Gypsum Wild-buckwheat

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Gypsum Wild-buckwheat

Eriogonum gypsophilum

ListedJanuary 19, 1981
FamilyPolygonaceae (Buckwheat)
DescriptionClumping perennial herb with dark green, oval leaves.
HabitatChihuahuan Desert; gypsum soils.
ThreatsRestricted range, reservoir construction, livestock grazing.
RangeNew Mexico


Gypsum wild-buckwheat, Eriogonum gypsophilum, is an erect, woody-stemmed perennial that grows in dense clumps to about 8 in (20 cm) in height. Thick, ovate leaves are dark green, mainly hairless, and about 0.75 in (2 cm) wide. Often leaf width is greater than length. In the fall the leaves turn bright red. Bright yellow flowers appear from May to July at the ends of a many-branched flower stalk. Reproduction is mostly vegetative, rather than by seed.


Gypsum wild-buckwheat occurs in a desert scrub plant community in the semi-arid Seven Rivers Hills area of New Mexico. This portion of the Chihuahuan Desert receives about 14 in (36 cm) of precipitation per year. The species' scientific name gypsophilum, or "gypsum-loving," is appropriate as the plant grows only on gravelly gypsum outcrops on hills capped with a limestone layer, 50-100 ft (15-30 m) thick. The plant generally prefers north-facing slopes at an elevation of above 3,300 ft (1,000 m).


Gypsum wild-buckwheat was first collected in 1909 near Lakewood, New Mexico, and is believed endemic to the gypsum soils of extreme southeastern New Mexico.

Gypsum wild-buckwheat is currently restricted to about 130 acres (53 hectares) in Eddy County, New Mexico. The total population was estimated at 10,000 plants in 1987 and appeared stable. The habitat area is administered by the Bureau of Land Management (BLM) and the Bureau of Reclamation.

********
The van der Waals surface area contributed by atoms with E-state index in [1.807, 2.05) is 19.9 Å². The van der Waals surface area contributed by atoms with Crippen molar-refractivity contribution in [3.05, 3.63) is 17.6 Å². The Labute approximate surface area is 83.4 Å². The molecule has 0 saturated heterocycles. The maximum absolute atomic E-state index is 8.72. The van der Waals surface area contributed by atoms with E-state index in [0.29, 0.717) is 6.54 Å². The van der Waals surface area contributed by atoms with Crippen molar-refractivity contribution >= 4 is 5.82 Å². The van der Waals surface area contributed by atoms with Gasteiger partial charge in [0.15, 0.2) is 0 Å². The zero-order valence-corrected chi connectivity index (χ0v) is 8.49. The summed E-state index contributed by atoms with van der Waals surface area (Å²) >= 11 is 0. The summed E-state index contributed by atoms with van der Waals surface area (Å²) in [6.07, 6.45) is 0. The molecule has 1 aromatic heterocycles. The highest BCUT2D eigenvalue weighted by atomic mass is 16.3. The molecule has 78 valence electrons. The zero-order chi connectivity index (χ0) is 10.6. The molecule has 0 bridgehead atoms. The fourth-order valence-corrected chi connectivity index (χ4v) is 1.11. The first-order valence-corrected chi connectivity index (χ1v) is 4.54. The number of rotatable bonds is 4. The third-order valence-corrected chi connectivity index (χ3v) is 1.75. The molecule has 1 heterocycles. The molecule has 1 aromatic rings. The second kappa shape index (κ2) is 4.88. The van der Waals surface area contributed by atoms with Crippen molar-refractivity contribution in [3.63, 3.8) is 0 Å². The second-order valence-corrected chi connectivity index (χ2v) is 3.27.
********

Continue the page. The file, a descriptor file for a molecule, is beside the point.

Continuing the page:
Threats to gypsum wild-buckwheat and its fragile habitat are considered small but are not to be ignored. Off-road vehicles have caused some damage to other plants in the area, and grazing cattle pose some danger of trampling. There are oil leases pending and active drilling would degrade the habitat.

Gypsum wild-buckwheat is highly specific in habitat requirements, requiring a specialized substrate.

Conservation and Recovery

When gypsum wild-buckwheat was federally listed in 1981, the BLM and Water and Power Resources Service were required by law to review the potential impact of the nearby Brantley Dam Project on the buckwheat population. Their report suggested that several hundred of the lowest elevation plants might be slightly disturbed by growth of a salt cedar fringe around the dam reservoir. Since the projected flood level of the reservoir was well below the elevation of the bulk of the population, it was determined that completing the dam would not significantly damage the buckwheat. The U. S. Fish and Wildlife Service concurred. However, there is some concern that grazing, the reconstruction of the adjacent highway, and impacts of water levels will negatively impact the buckwheat.

When the species was listed, Critical Habitat was designated to include 130 acres (52.6 hectares) of public land, which ensures suitable habitat for the existing population if properly managed.


Regional Office of Endangered Species
U.S. Fish and Wildlife Service
P.O. Box 1306
Albuquerque, New Mexico 87103


Reveal, J. L. 1976. " Eriogonum (Polygonaceae) of Arizona and New Mexico." Phytologia 34:409-484.

Spellenberg, R. 1977. "A Report of the Investigation of Eriogonum gypsophilum and Haplopappus spinulosus ssp. laevis." Bureau of Reclamation, Amarillo, Texas.

U.S. Fish and Wildlife Service. 1984. "Gypsum Wild Buckwheat Recovery Plan." U.S. Fish and Wildlife Service, Albuquerque.

U.S. Fish and Wildlife Service. 1987. "Endangered and Threatened Species of Arizona and New Mexico (with 1988 Addendum)." U.S. Fish and Wildlife Service, Albuquerque.